S/A - 2. See St. Mary’s. It’s basically the exact same thing.
A/A - 9. I’m taking a point off because the Britannia isn’t the fortress that it used to be and because I hate Stoke City and their fans and how their tinpot club has completely stabilized in the Premier League….but they’re good, passionate, proper West Midlands fans.
BT says: It’s hard not to get romantic about the Britannia in the halcyon days four or five years back. The weather is awful, the fans are as loud as they come, and Rory Delap is absolutely hucking long throw-ins into the mixer. And the results came. Nowadays, Mark Hughes has made Stoke into a better footballing side, but the Fortress Britannia lives no more (see 1-0 home loss to Norwich last year and Leicester this year).
^^^ The Premier League just isn’t the same without Rory Delap’s long throws. Also, you just wrote the words, “Nowadays, Mark Hughes has made Stoke in to a better footballing side,” which might mean it’s time to hand in your resignation. That is a truly terrifying sentence. And yet, it actually might be true just because of the (largely successful) style Tony Pulis had them playing (and now has Palace playing.) Like we both noted, it’s not nearly as difficult to win there as it used to be but the fact remains that it’s never gonna be easy to play there particularly on, say, a Tuesday or Wednesday night when it’s cold and rainy? Even Messi would struggle.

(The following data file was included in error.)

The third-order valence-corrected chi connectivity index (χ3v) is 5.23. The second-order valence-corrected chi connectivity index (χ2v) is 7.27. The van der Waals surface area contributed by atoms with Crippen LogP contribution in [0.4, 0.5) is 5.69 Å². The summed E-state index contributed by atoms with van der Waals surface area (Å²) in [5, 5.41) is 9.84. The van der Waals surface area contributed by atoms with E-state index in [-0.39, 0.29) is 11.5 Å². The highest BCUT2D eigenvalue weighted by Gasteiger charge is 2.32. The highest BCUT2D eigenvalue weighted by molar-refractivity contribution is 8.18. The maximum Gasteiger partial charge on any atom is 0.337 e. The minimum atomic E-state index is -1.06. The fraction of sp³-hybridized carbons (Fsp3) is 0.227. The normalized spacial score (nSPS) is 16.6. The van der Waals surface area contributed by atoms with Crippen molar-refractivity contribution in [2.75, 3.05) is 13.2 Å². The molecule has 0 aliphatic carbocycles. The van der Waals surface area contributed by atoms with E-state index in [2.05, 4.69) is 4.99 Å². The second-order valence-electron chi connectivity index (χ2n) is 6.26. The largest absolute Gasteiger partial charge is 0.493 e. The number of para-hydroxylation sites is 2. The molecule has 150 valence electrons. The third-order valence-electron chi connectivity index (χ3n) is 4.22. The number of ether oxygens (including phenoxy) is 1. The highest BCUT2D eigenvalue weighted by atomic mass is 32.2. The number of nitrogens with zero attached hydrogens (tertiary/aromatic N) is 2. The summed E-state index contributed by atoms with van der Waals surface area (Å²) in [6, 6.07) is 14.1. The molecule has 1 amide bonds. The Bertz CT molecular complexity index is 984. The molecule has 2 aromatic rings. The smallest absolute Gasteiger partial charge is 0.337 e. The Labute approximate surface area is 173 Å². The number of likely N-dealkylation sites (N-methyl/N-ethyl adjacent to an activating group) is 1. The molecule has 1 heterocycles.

TOTAL - 31/50
Stadium of Light
N/H - 7. The name gets a perfect and the history gets a 2. Literally 2 memorable games in the stadium’s history: one and two.
A/S - 6. 1997; 48,707 (4th in EPL.) Twenty years old in a few years, it’s not a spring chicken of a stadium anymore. Still one of the newest in the country but I won’t dock it like I would one built in the 2000’s. But they built a 42,000 seat stadium in 1997 for a club that had been in the Third Division a decade prior and that most DEFINITELY deserves some point dockage.